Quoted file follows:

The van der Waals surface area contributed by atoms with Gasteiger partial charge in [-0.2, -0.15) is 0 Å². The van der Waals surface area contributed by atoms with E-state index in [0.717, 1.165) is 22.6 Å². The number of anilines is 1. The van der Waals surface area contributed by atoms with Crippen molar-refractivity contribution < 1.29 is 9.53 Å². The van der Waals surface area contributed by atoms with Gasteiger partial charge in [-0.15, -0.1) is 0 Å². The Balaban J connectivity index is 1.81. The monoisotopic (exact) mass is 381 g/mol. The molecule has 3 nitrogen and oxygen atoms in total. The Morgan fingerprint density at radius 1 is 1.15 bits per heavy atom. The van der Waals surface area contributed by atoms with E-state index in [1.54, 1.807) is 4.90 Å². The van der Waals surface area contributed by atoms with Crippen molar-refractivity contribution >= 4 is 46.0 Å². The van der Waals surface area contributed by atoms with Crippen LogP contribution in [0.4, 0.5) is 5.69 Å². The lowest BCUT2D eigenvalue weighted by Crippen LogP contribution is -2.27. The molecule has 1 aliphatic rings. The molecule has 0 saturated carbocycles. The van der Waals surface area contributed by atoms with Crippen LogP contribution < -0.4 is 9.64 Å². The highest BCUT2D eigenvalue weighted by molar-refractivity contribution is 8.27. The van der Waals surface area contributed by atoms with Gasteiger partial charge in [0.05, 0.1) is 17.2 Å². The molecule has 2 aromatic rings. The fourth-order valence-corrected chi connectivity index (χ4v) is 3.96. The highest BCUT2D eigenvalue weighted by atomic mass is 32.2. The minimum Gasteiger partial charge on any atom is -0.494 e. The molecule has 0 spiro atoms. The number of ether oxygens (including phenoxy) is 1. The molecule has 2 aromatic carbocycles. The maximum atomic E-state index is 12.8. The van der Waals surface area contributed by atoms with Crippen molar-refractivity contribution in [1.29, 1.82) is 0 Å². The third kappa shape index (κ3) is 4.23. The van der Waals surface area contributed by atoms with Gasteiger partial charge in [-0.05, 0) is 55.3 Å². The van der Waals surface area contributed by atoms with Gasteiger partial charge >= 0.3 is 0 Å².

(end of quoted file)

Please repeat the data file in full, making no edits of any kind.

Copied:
The van der Waals surface area contributed by atoms with Gasteiger partial charge in [-0.2, -0.15) is 0 Å². The van der Waals surface area contributed by atoms with E-state index in [0.717, 1.165) is 22.6 Å². The number of anilines is 1. The van der Waals surface area contributed by atoms with Crippen molar-refractivity contribution < 1.29 is 9.53 Å². The van der Waals surface area contributed by atoms with Gasteiger partial charge in [-0.15, -0.1) is 0 Å². The Balaban J connectivity index is 1.81. The monoisotopic (exact) mass is 381 g/mol. The molecule has 3 nitrogen and oxygen atoms in total. The Morgan fingerprint density at radius 1 is 1.15 bits per heavy atom. The van der Waals surface area contributed by atoms with E-state index in [1.54, 1.807) is 4.90 Å². The van der Waals surface area contributed by atoms with Crippen molar-refractivity contribution >= 4 is 46.0 Å². The van der Waals surface area contributed by atoms with Crippen LogP contribution in [0.4, 0.5) is 5.69 Å². The lowest BCUT2D eigenvalue weighted by Crippen LogP contribution is -2.27. The molecule has 1 aliphatic rings. The molecule has 0 saturated carbocycles. The van der Waals surface area contributed by atoms with Crippen LogP contribution < -0.4 is 9.64 Å². The highest BCUT2D eigenvalue weighted by molar-refractivity contribution is 8.27. The van der Waals surface area contributed by atoms with Gasteiger partial charge in [0.05, 0.1) is 17.2 Å². The molecule has 2 aromatic rings. The fourth-order valence-corrected chi connectivity index (χ4v) is 3.96. The highest BCUT2D eigenvalue weighted by atomic mass is 32.2. The minimum Gasteiger partial charge on any atom is -0.494 e. The molecule has 0 spiro atoms. The number of ether oxygens (including phenoxy) is 1. The molecule has 2 aromatic carbocycles. The maximum atomic E-state index is 12.8. The van der Waals surface area contributed by atoms with Crippen molar-refractivity contribution in [1.29, 1.82) is 0 Å². The third kappa shape index (κ3) is 4.23. The van der Waals surface area contributed by atoms with Gasteiger partial charge in [-0.05, 0) is 55.3 Å². The van der Waals surface area contributed by atoms with Gasteiger partial charge >= 0.3 is 0 Å².